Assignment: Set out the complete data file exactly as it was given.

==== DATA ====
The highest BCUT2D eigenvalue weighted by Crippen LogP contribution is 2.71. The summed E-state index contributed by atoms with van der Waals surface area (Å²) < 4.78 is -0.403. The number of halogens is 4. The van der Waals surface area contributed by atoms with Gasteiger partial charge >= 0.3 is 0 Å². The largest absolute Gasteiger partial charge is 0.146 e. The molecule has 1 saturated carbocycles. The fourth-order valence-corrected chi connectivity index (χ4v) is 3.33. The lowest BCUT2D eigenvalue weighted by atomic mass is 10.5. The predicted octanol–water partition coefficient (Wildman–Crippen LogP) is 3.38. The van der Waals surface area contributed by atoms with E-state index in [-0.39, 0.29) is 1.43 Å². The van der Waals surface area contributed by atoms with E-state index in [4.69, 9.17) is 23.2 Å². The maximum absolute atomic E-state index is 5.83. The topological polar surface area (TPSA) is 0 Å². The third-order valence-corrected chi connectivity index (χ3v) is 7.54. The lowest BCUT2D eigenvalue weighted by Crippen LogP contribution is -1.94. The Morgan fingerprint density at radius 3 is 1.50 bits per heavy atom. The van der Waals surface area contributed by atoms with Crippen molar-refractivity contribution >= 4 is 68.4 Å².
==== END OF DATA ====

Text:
The highest BCUT2D eigenvalue weighted by Crippen LogP contribution is 2.71. The summed E-state index contributed by atoms with van der Waals surface area (Å²) < 4.78 is -0.403. The number of halogens is 4. The van der Waals surface area contributed by atoms with Gasteiger partial charge >= 0.3 is 0 Å². The largest absolute Gasteiger partial charge is 0.146 e. The molecule has 1 saturated carbocycles. The fourth-order valence-corrected chi connectivity index (χ4v) is 3.33. The lowest BCUT2D eigenvalue weighted by atomic mass is 10.5. The predicted octanol–water partition coefficient (Wildman–Crippen LogP) is 3.38. The van der Waals surface area contributed by atoms with E-state index in [-0.39, 0.29) is 1.43 Å². The van der Waals surface area contributed by atoms with E-state index in [4.69, 9.17) is 23.2 Å². The maximum absolute atomic E-state index is 5.83. The topological polar surface area (TPSA) is 0 Å². The third-order valence-corrected chi connectivity index (χ3v) is 7.54. The lowest BCUT2D eigenvalue weighted by Crippen LogP contribution is -1.94. The Morgan fingerprint density at radius 3 is 1.50 bits per heavy atom. The van der Waals surface area contributed by atoms with Crippen molar-refractivity contribution >= 4 is 68.4 Å².